Nah, I’m living the dream. Not a kook. That headline was click bait. How’d it do?

But now that you’re here, the following is demonstrative of my thought processes in general.

So, I have a queen sized bed at the cabin that is more than ten years old. I was using the mattress on the floor and moving it around while I worked on the cabin. That was easier than setting up the bed frame.

Well, the box spring was in the loft leaning against a wall. That provided an excellent habitat for mice, as evidenced by the thick layer of happy turds they left inside said box spring.

So, since the mattress was sagging in the middle and the box spring was mouse heaven, I decided to retire the bed to the landfill.

So now I need a place to sleep. It’s spring time, so I’m using my camp hammock outside the cabin because it’s perfect sleeping weather and I can fall asleep under the stars by a campfire.

But this is not a long-term solution. I’d like something bigger to sleep in. How about a bigger hammock? I have plenty of places to mount a hammock inside the cabin and plenty of trees outside. Placement is not a problem. Some 2x4s screwed to the wall and some steel hooks and eyes, etc. and I’m all set.

So I go online looking for hammocks. There are some affordable hammocks out there that are sizable–84 inches by 59 inches. That’s a queen sized bed, pretty much.

But the quality? Unknown. They’re getting good reviews on amazon. Then I notice the materials. That’s poly rope, heavy-duty nylon cloth, and a 1×3″ wooden spreader bar between the rope and the cloth. Look at that rope that attaches to the hammock, why, that’s a clew knot. I know how to make a clew knot. I also know that 1/2″ poly rope is 59 cents a foot or less. The rope the amazon hammock is made out of looks a lot thinner than that. It costs $50.

I could make a sturdier clew knot than that. What if I just bought a canvas drop cloth and used that for the hammock bed? Hell, I can buy two and double up for strength and still come in at $20 plus the time to build this hammock.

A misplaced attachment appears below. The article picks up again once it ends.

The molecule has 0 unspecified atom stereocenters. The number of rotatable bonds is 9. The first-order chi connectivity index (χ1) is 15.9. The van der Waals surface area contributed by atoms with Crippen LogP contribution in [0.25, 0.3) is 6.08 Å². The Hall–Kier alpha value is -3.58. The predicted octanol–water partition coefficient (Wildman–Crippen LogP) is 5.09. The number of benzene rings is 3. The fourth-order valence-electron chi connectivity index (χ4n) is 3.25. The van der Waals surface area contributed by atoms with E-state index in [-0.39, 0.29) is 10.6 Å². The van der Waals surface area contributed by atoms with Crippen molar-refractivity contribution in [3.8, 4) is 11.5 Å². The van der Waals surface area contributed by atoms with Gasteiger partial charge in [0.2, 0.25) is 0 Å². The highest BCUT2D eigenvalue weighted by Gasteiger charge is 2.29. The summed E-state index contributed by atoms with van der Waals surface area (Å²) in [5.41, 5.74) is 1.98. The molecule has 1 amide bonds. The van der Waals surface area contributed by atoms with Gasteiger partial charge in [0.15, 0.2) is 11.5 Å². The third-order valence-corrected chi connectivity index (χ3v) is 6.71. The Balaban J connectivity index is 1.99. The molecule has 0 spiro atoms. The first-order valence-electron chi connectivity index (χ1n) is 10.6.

This theoretical hammock is looking pretty good. But what about parachute material? That’s called ripstop nylon and it is available at the local surplus store, or is it? Note to self–find sources of ripstop nylon.

But back to the canvas concept. Hell, for $20 bucks and some time, I can make a mark 1 hammock and even if it doesn’t work out for my main sleeping apparatus, I can use it outside. Or better yet, I can gift it to a friend! How cool would that be?

“PJ Made me an awesome hammock. He says he can even build me a better one, but this one is great for my back yard.”

Oh, but wait, there is a problem. To make a canvas hammock, I need a sewing solution. I also need to learn how to sew. I wonder what’s on craigslist.

Oh, look, an antique singer sewing machine from the days before planned obsolescence. I’ve known people who swear by them. I’ve seen a 100-year-old singer sewing machine in operation. This one on craigslist is 50 bucks. I’ve always wanted to learn hot to sew. This is early mass-produced technology and one of those unsung inventions born of the industrial revolution that changed household life forever. Don’t even get me started on how it changed small business and created upward economic mobility for middle-class people at the turn of the 19th century.

Parts are still available for these machines in abundance. Why? Because people still use them, millions were made and they were made to last.

To prove this to myself, I spend more than an hour looking up serial numbers (because the craigslist ad has a picture of the serial) and watching people use their 100-year-old sewing machines on youtube.

So, now that the clew knot issue is settled (trivial, really) and I have a mental design for the hammock bed, it’s time to contact the person on craigslist about the sewing machine.

Ninety minutes later, the sewing machine is back at my friend’s house in his guest room. Did I mention I’m staying with a freind? Yeah. I brought a 100-year-old sewing machine to his house in my compact Prius. Good friend.

So now I have this beautiful singer model 66 “red eye” that needs tons of TLC but is guaranteed to run right with a whole bunch of sewing machine oil and possibly some powerful solvents.

But I don’t have a bed. I’m couch surfing with my writer buddy while we work on our novels. Home is five hours away. My novel will be done in about 10 days, then it’s back to the woods for the next novel.

I have a theoretical hammock, and access to amazon for replacement sewing machine parts and sewing machine oil.

As long as I have the concept, I’m just fine.